News You Can Use 8/29/00


     Investors have watched from the sidelines to see what the Fed would do on interest rates. The Fed's foremost desire is for an economy that has only the smallest amount of inflation and only a mild rate of growth. The Fed tries to make this happen by watching the different economic road signs along the way and adjusts interest rates as they see fit. If the Fed feels we are going too slow they press on the gas by lowering interest rates and if we're going too fast, like we have been for the better part of a year, the Fed tries to slow things down a bit by raising interest rates. The Fed wants to give us the best possible ride. They have done a splendid job over the past handful of years, and they are likely going to continue that success. We have seen the results of their handy work as one economic report after another shows signs of a slower economy. There is little doubt the Fed would rather keep the economy running slightly faster than too slow. The Fed has a targeted rate of growth for the economy that neither creates inflationary pressures nor causes unemployment and too sluggish spending. Slowing the economy, even slightly is a double-edged sword. A reprieve from higher interest rate hikes is great. The other side of the sword that might cut us will appear around Thanksgiving as companies' report their financial results for the quarter ended September 30. As the economy has shown signs of a slowdown so will corporate profits. And when slower Q3 2000 earnings are compared to robust Q3 1999 earnings investors will need to keep in mind that this has happened because we want sustained growth. Investors haven't been very merciful to less than stellar earnings reports recently and they will need to soften their attitudes and expectations, or they might just cause their own train to derail.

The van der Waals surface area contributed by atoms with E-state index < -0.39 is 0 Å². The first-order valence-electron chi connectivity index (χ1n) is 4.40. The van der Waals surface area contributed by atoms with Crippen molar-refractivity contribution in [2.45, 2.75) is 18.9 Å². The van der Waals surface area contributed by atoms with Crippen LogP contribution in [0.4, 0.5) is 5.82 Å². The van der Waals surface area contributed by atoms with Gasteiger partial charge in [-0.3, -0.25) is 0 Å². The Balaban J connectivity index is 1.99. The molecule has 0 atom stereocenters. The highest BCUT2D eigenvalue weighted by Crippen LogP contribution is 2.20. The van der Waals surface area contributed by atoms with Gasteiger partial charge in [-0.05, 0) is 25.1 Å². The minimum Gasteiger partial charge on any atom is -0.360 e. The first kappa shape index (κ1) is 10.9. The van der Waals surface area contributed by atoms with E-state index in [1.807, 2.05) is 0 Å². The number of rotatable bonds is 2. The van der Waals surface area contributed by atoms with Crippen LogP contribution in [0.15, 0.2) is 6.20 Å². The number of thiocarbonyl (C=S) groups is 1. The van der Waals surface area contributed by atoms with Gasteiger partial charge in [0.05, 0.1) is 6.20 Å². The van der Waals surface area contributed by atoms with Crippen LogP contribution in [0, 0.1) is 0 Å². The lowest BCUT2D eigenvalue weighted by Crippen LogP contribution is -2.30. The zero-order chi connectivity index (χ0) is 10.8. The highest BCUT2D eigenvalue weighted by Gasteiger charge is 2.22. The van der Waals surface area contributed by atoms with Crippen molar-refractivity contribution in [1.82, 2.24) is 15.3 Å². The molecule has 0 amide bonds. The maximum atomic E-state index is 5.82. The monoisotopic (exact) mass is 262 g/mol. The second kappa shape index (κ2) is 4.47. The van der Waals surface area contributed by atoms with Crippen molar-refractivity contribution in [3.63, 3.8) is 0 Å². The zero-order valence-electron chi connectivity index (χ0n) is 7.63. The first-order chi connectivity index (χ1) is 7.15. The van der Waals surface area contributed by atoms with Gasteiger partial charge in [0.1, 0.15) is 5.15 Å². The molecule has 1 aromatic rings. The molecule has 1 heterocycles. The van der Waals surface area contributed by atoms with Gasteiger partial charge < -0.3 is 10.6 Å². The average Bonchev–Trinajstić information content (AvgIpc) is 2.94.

The one factor the Fed will need to keep an eye on is the cost of crude oil. Oil is at a 10 year high and even if the OPEC countries open the spigots a little more over the next couple of months, refinery capacity may not be able to ramp up quickly enough to keep demand from dramatically running up the price of gasoline and home heating oil. These higher fuel costs will spill over to every corner of the economy. The Fed has hopefully factored this into their decisions. If the economy slows too much we could possibly even see an interest rate reduction late in the year or very early next year.


QUOTE"What counts in any system is the intelligence, self-control, conscience and energy of the individual." - Cyrus Eaton

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